Like other urban areas across the country, New Haven has grappled with far higher overdose rates compared to that of the nation as a whole. A March 2023 report produced by DataHaven, which collects statistics to report on regional wellbeing and equity, estimated the Elm City’s 2020-2021 overdose fatality rate to be 445 deaths per one million residents — over double that of the state of Connecticut and 67 percent greater than that of the country.

At the start of 2012, according to Datahaven’s 2023 Community Wellbeing Index, the rates of drug overdose deaths among Greater New Haven’s Black, Latino and white populations were nearly the same. Fatality rates among all groups rose throughout the rest of the decade after fentanyl was introduced, with deaths among white people often remaining higher. However, starting in late 2019 to early 2020, when fatal overdoses surged even higher across the board, the local Black community’s death rate rose at double the speed of that of white people.

Although drug overdose deaths rose throughout the Greater New Haven region in general, fatality rates for Black and Latino residents eclipsed those of white residents during the pandemic. (Courtesy of DataHaven)

In 2022, 133 people died of drug overdoses in the city of New Haven. 56 of the fatal overdose victims were Black, 31 were Hispanic and 45 were white. This breakdown shows deaths are skewed across the city’s ethnic communities: Black New Haveners make up about 33.9 percent of the city’s total population, but they comprised about 42 percent of the lives lost to overdoses that year.

Hurting communities and barriers to treatment

The News spoke to local addiction treatment experts and care workers who presented several social health determinants as explanations for the racial disparities in overdoses. 

Traci Norman, a program manager of Yale’s Addiction Treatment in the Black Community study, connected the disparities to other challenges that disproportionately affected Black people during and beyond the pandemic, including higher rates of underlying health issues, worsening mental health and civil unrest in response to structural racism and police brutality.

“Racism isn’t new… but seeing it in your face, seeing people getting murdered, hearing people being disproportionately impacted by COVID. And not knowing what’s going to happen tomorrow,” Norman said. “I think all of that compounding on one another definitely led to a lot of increased substance use, as well as relapses for some people, too.”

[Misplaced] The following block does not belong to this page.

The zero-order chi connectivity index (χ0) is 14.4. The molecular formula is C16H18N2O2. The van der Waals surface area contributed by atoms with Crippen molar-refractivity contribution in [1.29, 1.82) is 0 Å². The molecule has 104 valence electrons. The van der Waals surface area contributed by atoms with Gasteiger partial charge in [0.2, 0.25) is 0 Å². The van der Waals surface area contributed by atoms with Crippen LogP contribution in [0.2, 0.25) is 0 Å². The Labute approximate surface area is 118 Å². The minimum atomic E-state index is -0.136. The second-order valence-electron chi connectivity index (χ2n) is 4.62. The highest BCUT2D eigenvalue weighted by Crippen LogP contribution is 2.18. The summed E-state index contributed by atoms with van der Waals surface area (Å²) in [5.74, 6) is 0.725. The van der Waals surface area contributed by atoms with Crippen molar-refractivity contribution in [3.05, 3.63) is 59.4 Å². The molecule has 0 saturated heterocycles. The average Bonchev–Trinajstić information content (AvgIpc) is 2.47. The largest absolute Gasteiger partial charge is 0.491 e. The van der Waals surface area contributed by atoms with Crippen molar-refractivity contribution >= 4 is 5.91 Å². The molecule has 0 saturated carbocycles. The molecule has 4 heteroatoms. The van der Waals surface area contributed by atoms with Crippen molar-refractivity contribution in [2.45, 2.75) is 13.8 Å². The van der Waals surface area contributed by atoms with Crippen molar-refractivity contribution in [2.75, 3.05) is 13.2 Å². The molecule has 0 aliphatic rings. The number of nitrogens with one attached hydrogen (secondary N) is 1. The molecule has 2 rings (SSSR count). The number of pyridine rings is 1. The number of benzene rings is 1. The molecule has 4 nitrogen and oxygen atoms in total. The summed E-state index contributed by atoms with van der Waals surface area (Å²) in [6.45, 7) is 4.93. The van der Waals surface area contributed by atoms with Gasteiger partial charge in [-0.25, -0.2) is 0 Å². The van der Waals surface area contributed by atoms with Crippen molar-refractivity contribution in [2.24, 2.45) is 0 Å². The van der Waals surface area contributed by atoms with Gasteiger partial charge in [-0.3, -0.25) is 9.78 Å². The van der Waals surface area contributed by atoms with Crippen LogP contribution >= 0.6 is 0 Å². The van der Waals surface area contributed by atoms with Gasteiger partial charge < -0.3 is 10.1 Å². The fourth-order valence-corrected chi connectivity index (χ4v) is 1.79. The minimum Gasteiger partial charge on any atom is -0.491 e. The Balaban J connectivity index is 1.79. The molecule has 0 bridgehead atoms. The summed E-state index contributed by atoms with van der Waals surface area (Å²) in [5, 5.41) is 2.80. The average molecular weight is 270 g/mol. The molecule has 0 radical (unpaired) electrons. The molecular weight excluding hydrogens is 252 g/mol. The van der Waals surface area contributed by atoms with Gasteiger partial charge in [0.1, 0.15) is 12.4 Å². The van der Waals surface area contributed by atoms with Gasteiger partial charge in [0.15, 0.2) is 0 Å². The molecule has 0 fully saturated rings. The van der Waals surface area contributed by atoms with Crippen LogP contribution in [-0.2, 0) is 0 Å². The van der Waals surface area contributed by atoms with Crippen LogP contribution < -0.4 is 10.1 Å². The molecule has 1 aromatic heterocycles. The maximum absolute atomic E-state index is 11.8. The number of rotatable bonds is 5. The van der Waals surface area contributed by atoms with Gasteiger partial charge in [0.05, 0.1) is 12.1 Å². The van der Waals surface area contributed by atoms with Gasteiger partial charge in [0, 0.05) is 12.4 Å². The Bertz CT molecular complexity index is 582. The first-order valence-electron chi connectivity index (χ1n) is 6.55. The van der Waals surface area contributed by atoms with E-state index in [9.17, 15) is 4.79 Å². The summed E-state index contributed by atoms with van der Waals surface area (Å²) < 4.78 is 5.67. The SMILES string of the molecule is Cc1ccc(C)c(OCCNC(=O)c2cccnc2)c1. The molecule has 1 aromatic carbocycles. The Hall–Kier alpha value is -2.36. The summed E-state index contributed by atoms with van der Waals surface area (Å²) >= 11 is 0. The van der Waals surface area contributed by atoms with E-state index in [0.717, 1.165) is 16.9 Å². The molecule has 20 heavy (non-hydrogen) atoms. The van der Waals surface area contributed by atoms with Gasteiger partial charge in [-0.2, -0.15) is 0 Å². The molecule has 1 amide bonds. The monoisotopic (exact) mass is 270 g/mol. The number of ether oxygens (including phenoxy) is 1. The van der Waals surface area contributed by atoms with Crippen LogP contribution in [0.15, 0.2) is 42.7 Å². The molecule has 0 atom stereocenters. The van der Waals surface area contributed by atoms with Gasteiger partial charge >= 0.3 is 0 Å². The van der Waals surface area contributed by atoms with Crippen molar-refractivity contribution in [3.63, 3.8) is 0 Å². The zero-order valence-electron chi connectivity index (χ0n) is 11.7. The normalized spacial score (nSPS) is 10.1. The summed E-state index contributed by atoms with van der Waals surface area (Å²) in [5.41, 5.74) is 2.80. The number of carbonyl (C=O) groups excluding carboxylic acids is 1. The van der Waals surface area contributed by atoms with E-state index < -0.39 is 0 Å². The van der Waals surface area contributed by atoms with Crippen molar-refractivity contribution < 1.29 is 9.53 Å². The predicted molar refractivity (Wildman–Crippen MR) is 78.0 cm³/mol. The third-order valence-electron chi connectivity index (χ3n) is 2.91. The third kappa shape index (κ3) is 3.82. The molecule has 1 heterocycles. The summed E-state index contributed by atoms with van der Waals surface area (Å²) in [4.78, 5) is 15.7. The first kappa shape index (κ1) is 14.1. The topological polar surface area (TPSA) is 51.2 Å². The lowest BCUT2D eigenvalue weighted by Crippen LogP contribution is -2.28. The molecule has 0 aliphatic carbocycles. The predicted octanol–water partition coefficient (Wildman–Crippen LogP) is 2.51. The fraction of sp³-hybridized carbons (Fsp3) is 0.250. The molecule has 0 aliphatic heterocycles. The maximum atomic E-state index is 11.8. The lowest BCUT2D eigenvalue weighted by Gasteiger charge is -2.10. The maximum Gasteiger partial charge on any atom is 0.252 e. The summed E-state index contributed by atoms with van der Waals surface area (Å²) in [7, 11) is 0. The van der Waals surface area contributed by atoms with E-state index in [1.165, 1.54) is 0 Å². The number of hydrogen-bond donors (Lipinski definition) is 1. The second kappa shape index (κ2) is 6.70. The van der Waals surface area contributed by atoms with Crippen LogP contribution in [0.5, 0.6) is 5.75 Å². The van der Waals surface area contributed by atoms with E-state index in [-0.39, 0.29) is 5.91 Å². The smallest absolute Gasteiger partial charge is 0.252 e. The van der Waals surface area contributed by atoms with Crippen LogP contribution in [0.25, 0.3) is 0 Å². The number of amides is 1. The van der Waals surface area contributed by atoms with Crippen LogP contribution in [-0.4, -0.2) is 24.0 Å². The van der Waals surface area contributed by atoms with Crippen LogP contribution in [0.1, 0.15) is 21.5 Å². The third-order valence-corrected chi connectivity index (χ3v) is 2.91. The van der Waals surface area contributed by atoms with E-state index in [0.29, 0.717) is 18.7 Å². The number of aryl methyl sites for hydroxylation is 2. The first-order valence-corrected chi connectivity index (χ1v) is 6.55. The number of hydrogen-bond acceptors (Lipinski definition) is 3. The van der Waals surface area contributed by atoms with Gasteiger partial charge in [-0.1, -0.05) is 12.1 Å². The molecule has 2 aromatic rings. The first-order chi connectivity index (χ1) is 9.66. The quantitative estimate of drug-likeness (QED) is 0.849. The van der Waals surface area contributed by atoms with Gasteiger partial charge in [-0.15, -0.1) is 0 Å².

Former University chaplain Rev. Dr. Frederick J. Streets DIV ’75,  who works to support people of color in New Haven through addiction recovery, also emphasized an “explosion of racial animosity,” as well as the acute phase of the pandemic and political polarization, as stressors and sources of anxiety. These unique pressures and fears, Streets said, made many people turn toward self-medication. 

Depression, anxiety and other mental health problems surged across demographic groups during the pandemic. However, this rise did not impact all ethnic groups equally: according to the Datahaven report, Black and Latino individuals were 2.3 times and 1.6 times more likely to report feeling depressed than white people were, respectively.

“If you’re a person struggling with mental health or substance use history, now you’re isolated,” said treatment care worker Sylvia Cooper. “People are feeling like, ‘Am I gonna die? I have substance use, and I have health issues — it’s coming for me.’ So it really creates a hysteria of ‘what else is there left to do?’”

Beyond mental health stressors, physical health issues that disproportionately affect people of color were also exacerbated by the pandemic. COVID-19’s mortality rate among Black individuals was over double that of white people in the Greater New Haven region, according to the 2023 Datahaven report. Norman added that even though people of all racial backgrounds consume drugs and alcohol at similar rates, racial disparities regarding the incidence of other health complications caused a higher risk of overdose deaths for people of color.

“We typically have greater health challenges and health occurrences, underlying things such as hypertension rates, high cholesterol and diabetes, that also play a role in why we face greater mortality in regards to substances,” Norman explained. “I personally saw how black people were being disproportionately impacted by COVID-19.”

Local minority communities often see a lack of access to treatment services, especially as they face higher levels of economic inequality compared to white people. 

Assistant Professor of Psychiatry at the Yale School of Medicine Fabiola Arbelo Cruz said that barriers to care include a lack of physical proximity or transportation to treatment centers, high insurance costs, daily financial pressures and social stigma.